Directed by: Lucia Aniello
Stars: Scarlett Johansson, Kate McKinnon, Zoë Kravitz
Having been denied the opportunity to check out the well-liked Girls Trip last month thanks to its selective distribution in this part of the country, I opted to take a chance on Rough Night as a sort of consolation prize, this despite the advance buzz that when compared to the former, the latter doesn’t quite make the grade. Indeed the less than enthusiastic response to Rough Night was mirrored in the sparsely populated screening room (five of us total, including myself). Comedy movies live or die on the atmosphere generated at the cinema. It’s tough generating atmosphere between five, especially when at least one is playing Candy Crush (not me I hasten to add).
Rough Night has star power, and you get the impression that nabbing Scarlett Johansson is something of a coup for the film, seeing as a goofy, rude comedy movie sits strangely beside her other recent choices. But Johansson and her nous for a hit are fallible, as was proven earlier this year with visually busy mega-flop Ghost In The Shell. Rough Night seems to make it two-for-two. Her management are probably relieved there’s another mega-budget Avengers movie on the way to help keep her star power shining.
Still, it’s a shame not to see Johansson in something that focuses her talents. Comedy is something she’s played at before with middling results (Woody Allen’s screwball misfire Scoop, amicable rom-com He’s Just Not That Into You) and there have been her game stints hosting SNL, to her credit, but bringing the funny isn’t something that seems to come naturally. There’s always a sense that she has one eye on the crew, searching out directorial approval. “That was funny, right?”
With this in mind the real coup for Rough Night is instead Kate McKinnon, a more dependable SNL stalwart who really garnered public attention with last year’s Ghostbusters reboot. She does add zest to Aniello’s movie but, like everything here, its in awkward fits and starts as the picture struggles to find a tone its comfortable with.
The story sees Johansson’s Jess on the eve of marriage and reunited with her college friends for her bachelorette party in Miami, setting Rough Night up as, one might assume, The Hangover-for-ladies. Fortunately it’s nowhere near as bad as that proposition (or that film). Brash, overbearing ‘bestie’ Alice (Jillian Bell) has everything set. Former lovers Frankie (Ilana Glazer) and Blair (Zoë Kravitz) are also on hand. And, much to Alice’s chagrin, Jess’ Australian friend Pippa (McKinnon) has flown in especially. A plan to provide a male stripper for Jess goes disastrously wrong, however, when an accident lands their boy-toy smartly brained on the corner of a fireplace. The fun is blown now there’s a dead body to deal with. If only someone would call 911…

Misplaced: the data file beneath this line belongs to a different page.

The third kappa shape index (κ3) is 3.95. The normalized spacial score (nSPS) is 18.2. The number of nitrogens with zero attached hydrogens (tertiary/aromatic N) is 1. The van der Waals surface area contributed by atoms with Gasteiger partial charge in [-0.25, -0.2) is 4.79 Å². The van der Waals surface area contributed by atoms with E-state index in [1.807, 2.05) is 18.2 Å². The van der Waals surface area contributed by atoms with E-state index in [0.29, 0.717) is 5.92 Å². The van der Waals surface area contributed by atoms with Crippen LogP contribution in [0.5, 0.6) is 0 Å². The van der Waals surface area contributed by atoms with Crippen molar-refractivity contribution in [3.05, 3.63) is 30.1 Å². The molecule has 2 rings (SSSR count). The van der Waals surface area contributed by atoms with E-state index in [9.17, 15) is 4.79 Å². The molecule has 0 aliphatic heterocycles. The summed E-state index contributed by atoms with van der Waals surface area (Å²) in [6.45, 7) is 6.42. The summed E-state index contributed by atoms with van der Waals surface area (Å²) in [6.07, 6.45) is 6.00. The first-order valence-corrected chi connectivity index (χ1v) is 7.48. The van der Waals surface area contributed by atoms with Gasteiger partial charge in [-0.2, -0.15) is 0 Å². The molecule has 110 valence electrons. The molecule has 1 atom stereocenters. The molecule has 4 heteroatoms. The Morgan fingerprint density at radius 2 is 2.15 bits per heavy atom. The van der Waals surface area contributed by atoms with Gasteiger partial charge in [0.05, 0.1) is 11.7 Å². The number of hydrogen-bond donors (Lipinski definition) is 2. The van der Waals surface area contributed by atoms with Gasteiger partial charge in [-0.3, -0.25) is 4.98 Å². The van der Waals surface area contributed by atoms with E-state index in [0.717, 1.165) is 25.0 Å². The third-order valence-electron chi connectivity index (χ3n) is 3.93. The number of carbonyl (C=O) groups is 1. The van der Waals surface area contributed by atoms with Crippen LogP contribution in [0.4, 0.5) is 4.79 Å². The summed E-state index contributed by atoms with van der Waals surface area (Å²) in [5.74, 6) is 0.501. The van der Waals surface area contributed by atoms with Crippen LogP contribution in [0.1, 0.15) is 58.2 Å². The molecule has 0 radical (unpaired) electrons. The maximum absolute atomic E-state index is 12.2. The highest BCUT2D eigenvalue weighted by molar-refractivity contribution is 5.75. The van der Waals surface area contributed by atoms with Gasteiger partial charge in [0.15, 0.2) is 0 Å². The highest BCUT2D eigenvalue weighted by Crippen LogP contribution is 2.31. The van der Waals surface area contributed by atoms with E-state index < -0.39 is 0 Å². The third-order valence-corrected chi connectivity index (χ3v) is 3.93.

The reason that this never happens isn’t really clear. Maybe it’s the copious amounts of cocaine they’ve all snorted. Or all the alcohol (though funnily nobody seems high or drunk; I guess a bit of manslaughter will sober you right up…). Regardless, acting rationally is out of the window. As is any other semblance of sense or intelligence. Despite all having their own character traits and backgrounds (Jess is running for office, Alice is a teacher, Blair has a head for business we’re led to believe), this party of five turn into airheads as soon as things get ugly. The fundamental concepts of what they can do in this situation require round-the-houses debate.
I’m happy to forgo disbelief in favour of a good time and some earned laughs as long as the film has them to bring – this is Hollywood studio comedy after all – but Rough Night stutters from a lack of self-confidence. Sometimes the rapport between the leads measures up and you can believe their dynamic, but at other times the same energy falters. Like a car that keeps stalling its unpredictable, distracting and also fairly embarrassing for all involved when the momentum crashes to a stand still.
Applying sense and nitpicking plot points goes against the spirit of a movie like this so we’ll go easy on how tremendously dumb most of the machinations are. But even by these diminished standards Rough Night frequently struggles to measure up. By the final reel it’s morphed into quite another type of movie altogether. In different hands this could’ve been a sprightly comic farce. Aniello gives it a shot, but consistency evades her (as does, very rarely, the simple ability to crosscut). An eleventh hour attempt to turn this into a seriously dramatic home invasion movie feels at odds with, well, everything. But you get the sense that everyone’s all-in now, there’s no turning back. It’s almost as if Aniello shot her movie in sequence, making it up as she went along.
Despite all this… Rough Night is quite watchable and will sit unassuming on Netflix some months down the line just waiting for a hungover Sunday afternoon with a Deliveroo on the way. So it’s amiable enough despite it’s dependence on ditziness and the gag hit-to-miss ratio runs roughly straight down the middle, yet the goodwill that sustains it like so much nosedust does seem to vaporise quickly in the aftermath. Remembering quite what you found entertaining enough to stick with it becomes a sort of unsolvable conundrum. The good bits of Rough Night are rather like those memories in The Hangover; gone.
Still, I really do hear that Girls Trip is good. Guess I’ll have to wait for it on Netflix.